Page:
Spiritual Direction in Progressive Congregations: Introduction

NOTE: One of my sabbatical projects has been working on a book about spiritual direction in progressive congregations, and I’ve found it helpful to think of the sections as blogs posts. So over the next few weeks I’m going to be sharing some posts on the subject.

Unsettled Ministry

When I was in theological school (way back at the beginning of this century), I was, for admittedly selfish reasons, concerned about the future of religion in America. What kind of opportunities will there be for me and my peers once we left the sanctuary of divinity school? Would there be enough congregations looking to call full time clergy? And would the salary and housing allowances be enough to not only support new ministers and their families, but also help us pay back the tens of thousands of dollars in student loans some of us had accumulated?

The fact that these questions even came to mind show how much things had changed since I first discerned my call to the ministry just a few years earlier. Mainline Protestant denominations were in the midst of a sustained period of 9decline in membership, a decline that showed no sign of abating. And although I was part of a tradition (Unitarian Universalism) that was still showing a slight increase in membership each year, I was aware that the changes were happening in the larger world of religion in America could eventually affect us (they did).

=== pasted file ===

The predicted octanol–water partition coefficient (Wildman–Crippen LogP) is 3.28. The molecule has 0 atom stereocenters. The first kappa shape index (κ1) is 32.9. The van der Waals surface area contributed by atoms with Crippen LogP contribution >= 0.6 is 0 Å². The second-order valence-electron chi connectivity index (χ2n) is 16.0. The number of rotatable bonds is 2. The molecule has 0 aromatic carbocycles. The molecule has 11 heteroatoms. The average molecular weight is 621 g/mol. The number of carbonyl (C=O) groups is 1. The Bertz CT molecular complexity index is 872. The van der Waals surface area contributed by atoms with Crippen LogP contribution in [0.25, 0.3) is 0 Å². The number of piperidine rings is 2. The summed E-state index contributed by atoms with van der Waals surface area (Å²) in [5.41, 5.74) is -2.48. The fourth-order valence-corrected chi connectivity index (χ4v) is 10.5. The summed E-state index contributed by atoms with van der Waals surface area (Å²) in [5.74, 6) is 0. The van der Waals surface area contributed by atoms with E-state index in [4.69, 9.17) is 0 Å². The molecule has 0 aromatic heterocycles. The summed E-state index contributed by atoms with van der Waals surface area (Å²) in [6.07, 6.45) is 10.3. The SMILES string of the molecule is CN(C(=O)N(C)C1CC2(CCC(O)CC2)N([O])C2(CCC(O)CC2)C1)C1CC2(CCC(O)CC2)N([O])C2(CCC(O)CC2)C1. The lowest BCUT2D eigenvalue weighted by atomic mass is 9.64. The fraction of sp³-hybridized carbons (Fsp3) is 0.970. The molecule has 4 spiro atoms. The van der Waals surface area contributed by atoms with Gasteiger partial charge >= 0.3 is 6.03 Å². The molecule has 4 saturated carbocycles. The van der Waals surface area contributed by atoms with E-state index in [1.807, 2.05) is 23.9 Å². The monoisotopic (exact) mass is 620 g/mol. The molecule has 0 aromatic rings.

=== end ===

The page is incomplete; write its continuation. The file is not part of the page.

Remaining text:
There was one piece of news I heard at the time about this shifting religious landscape that really hit home—my religious home. You see, like most Unitarian Universalists, I came out of a different tradition. I was baptized a Christian in the Lutheran Church of America (the denomination of my father’s family), and when my dad got a job as the choir director of a United Methodist Church (the denomination of my mother’s family), our family made the relatively easy transition from Lutheran to Methodist. This early LCA/UMC combination put me squarely in the moderate to progressive camp of mainline Protestantism in America. So when I heard the news that sometime in the first years of the this new century mainline Protestants would no longer make up the majority of Christians in the United States, I was troubled.

Why? Because my perception of what “church” should be like was naturally based on my experiences growing up. As a minister-in-training, my attitudes toward worship, Sunday school, pastoral care, even potlucks had all been shaped by my mainline Protestant upbringing. And up until that point I assumed that this upbringing was one that I shared with a majority of Americans who identified as Christian. But now, in at the beginning of the 21st century, all if this was changing—for good.

So I entered my ministerial career with more than a bit of anxiety. Yes, things were changing rapidly. We freshly minted ministers needed to stay on top of things, make words like “bi-vocational” and “entrepreneurial” part of our vocabularies, keep an eye on the latest trends and seek out the best practices of congregations that were bucking those treads. That’s more or less what I’ve done—to varying degrees of success. It would have been nice to have some sort of GPS system to help us navigate this new terrain. But the truth was (and still is) that more and more ministers are scrabbling to keep to up with it all.